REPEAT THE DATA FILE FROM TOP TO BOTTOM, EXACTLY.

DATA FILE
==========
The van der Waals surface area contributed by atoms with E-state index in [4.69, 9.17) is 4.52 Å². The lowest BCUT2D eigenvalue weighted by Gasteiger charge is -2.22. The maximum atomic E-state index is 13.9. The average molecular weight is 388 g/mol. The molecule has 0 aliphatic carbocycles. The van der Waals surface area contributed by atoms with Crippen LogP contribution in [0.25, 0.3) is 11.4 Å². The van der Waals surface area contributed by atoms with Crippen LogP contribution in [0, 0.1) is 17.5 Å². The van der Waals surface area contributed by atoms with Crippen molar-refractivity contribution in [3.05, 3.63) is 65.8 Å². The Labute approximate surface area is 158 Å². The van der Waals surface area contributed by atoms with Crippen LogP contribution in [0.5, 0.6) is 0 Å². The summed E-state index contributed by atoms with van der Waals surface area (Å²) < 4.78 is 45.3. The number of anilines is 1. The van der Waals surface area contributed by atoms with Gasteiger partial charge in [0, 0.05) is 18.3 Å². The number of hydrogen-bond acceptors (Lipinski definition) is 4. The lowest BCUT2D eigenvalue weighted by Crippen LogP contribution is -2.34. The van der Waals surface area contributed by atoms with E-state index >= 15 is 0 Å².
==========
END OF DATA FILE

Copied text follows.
The van der Waals surface area contributed by atoms with E-state index in [4.69, 9.17) is 4.52 Å². The lowest BCUT2D eigenvalue weighted by Gasteiger charge is -2.22. The maximum atomic E-state index is 13.9. The average molecular weight is 388 g/mol. The molecule has 0 aliphatic carbocycles. The van der Waals surface area contributed by atoms with Crippen LogP contribution in [0.25, 0.3) is 11.4 Å². The van der Waals surface area contributed by atoms with Crippen LogP contribution in [0, 0.1) is 17.5 Å². The van der Waals surface area contributed by atoms with Crippen molar-refractivity contribution in [3.05, 3.63) is 65.8 Å². The Labute approximate surface area is 158 Å². The van der Waals surface area contributed by atoms with Crippen LogP contribution in [0.5, 0.6) is 0 Å². The summed E-state index contributed by atoms with van der Waals surface area (Å²) < 4.78 is 45.3. The number of anilines is 1. The van der Waals surface area contributed by atoms with Gasteiger partial charge in [0, 0.05) is 18.3 Å². The number of hydrogen-bond acceptors (Lipinski definition) is 4. The lowest BCUT2D eigenvalue weighted by Crippen LogP contribution is -2.34. The van der Waals surface area contributed by atoms with E-state index >= 15 is 0 Å².